Troubled textile giant Burlington Industries Inc was on Thursday told by a bankruptcy judge it's not allowed to pay Berkshire Hathaway Inc a $14 million break-up fee should Burlington sell substantially all of its assets to another entity.

Judge Randall Newsome's decision means Berkshire Hathaway, which has bid $579m plus the assumption of at least $50m in liabilities, to pull out of the deal at will, according to the terms of the asset purchase agreement.

But the ruling was good news Burlington's committee of unsecured creditors, which objected to the motion. The creditors' committee holds around 70 per cent of Burlington's $140m in unsecured debt, according to Wilbur Ross, chief executive of WL Ross, a private equity firm heading the committee.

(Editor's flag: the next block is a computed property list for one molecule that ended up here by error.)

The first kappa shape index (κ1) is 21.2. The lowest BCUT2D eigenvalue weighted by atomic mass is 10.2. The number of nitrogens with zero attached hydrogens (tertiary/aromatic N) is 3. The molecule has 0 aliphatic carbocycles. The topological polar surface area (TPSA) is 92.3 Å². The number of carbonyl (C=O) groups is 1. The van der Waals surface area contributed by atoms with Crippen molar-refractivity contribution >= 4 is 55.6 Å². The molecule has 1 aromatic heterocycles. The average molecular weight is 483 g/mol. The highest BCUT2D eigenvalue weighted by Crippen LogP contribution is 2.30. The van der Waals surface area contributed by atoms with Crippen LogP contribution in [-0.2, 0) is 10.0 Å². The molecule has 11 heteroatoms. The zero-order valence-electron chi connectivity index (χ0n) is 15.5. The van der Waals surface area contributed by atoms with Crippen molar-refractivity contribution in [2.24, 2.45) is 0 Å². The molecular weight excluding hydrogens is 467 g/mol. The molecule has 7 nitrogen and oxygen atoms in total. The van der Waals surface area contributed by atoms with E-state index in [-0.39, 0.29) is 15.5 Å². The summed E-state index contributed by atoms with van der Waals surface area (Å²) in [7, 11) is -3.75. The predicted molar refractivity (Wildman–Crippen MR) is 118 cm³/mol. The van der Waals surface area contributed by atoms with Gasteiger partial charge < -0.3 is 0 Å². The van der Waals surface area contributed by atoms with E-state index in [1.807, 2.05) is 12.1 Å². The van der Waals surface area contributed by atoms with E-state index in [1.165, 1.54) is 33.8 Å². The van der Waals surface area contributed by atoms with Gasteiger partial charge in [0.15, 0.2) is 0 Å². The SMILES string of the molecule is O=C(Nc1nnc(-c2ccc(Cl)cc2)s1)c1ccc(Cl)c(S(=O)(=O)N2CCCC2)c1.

He wants to fund a stand alone reorganisation plan in an effort to increase the distribution to unsecured creditors. "I cannot imagine a worse time to sell this company," Mr Ross said. "We believe (Burlington) is turning around and that there is a lot more value here."

"This is a decision governed solely by the law, not by what may happen to the debtor, not by expediency," said Judge Newsome.

"This is a tough situation. There has been testimony that the creditors are against the breakup fee. But on the other side, I have a $580m cash deal plus the assumption of post-petition trade debt, retiree health benefits, and covering the shortfall in pension plans. That's a lot of value to let walk away."

Burlington is now expected to seek court approval of the sale to Berkshire in April.